Saturday, January 25, 2014

Five Good Reasons Teachers Avoid Discipline

In my first couple years in the classroom, I struggled with student discipline. Back then, I didn’t know how to establish routines and procedures or how to communicate and enforce expectations. When I could not ignore my high school students’ disruptions, I typically engaged in sarcasm or insults, or empty threats. 

Neither my pre-service teaching courses nor my school leaders ever explained how to handle student discipline. I really did not know whether or not I could ever send a student to the office, or how to even use an office referral. I honestly felt I was on my own, and I just had to outsmart and out-talk misbehaving students. 

Of course, eventually, I angered and frustrated my students, and they turned on me. All the positive aspects of our relationship counted for nothing when I failed to interact with them in a professional and adult manner. I realize, now, that fear is the reason I struggled to discipline my students. 

Teachers who don’t control their classrooms or have problematic relationships with students frustrate principals, but there are actually a few really good reasons that teachers resist disciplining students: fear of conflict, fear of losing control, fear of parent or student hostility, and fear of others’ negative perceptions of one's practice. All of these fears are rooted in an overarching fear of not being supported by school leaders.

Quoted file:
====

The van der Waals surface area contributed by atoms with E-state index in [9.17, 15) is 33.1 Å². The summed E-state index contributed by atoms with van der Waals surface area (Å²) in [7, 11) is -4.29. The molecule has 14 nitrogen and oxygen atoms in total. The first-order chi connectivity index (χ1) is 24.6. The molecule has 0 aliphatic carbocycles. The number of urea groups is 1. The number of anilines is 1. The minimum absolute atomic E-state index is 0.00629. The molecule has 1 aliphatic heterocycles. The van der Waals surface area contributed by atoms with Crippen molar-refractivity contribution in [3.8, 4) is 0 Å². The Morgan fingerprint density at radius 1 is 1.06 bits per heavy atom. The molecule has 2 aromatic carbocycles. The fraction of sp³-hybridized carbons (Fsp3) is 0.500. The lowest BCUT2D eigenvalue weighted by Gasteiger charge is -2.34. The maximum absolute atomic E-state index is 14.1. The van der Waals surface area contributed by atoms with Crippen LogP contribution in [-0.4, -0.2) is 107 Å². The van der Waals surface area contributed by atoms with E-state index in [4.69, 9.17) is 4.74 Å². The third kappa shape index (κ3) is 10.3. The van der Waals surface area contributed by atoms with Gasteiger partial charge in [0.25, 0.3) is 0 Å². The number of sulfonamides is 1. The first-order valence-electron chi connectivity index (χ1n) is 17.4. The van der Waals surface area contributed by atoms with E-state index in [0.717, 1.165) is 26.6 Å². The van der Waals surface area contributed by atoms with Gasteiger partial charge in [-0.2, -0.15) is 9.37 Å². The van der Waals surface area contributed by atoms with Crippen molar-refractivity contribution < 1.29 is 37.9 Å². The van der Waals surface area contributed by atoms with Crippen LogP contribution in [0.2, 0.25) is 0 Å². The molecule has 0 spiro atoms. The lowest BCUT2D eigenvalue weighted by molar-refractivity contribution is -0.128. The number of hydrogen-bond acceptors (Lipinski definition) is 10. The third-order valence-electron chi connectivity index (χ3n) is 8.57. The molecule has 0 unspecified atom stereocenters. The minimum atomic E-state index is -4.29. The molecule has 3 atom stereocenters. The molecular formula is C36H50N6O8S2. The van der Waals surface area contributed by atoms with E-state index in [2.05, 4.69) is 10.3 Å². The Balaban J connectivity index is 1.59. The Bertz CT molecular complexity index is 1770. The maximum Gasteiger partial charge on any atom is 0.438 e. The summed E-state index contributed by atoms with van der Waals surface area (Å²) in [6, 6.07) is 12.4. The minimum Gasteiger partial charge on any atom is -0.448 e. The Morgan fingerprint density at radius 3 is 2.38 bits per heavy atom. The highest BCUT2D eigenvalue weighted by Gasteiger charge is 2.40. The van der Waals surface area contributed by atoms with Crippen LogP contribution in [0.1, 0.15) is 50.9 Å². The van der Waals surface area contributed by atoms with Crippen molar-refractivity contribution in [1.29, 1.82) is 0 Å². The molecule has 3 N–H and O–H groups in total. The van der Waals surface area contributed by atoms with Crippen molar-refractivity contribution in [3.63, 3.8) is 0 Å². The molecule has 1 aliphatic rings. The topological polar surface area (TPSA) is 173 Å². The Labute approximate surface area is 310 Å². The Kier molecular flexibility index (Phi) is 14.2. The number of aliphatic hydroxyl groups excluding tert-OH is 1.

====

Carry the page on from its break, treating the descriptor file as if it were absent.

School administrators must provide support to teachers and students in the form of an explicit building-wide discipline system. Specific rules and step-based consequences, along with an emphasis on using supportive language and a non-emotional tone of voice, are all that is needed to transform an entire school climate. 

Like any other practice they want to see embedded in his or her school, the administrator must communicate the system, monitor the adults’ implementation of these components, and support teachers’ practice with the system. 

Principals must address their teachers’ unspoken fears regarding student discipline. Explain how to handle conflict with a student. Assure your teachers that you will help them if the class is out of control or threatens to get out of control. Show them how you can help with a hostile parent. Let them know that even the best classroom manager eventually meets a student (or a group of students) who pushes his or her emotional buttons. 

Everyone eventually needs support to handle one or more difficult students. We must support each other, for the benefit of our students and for the health of our school.

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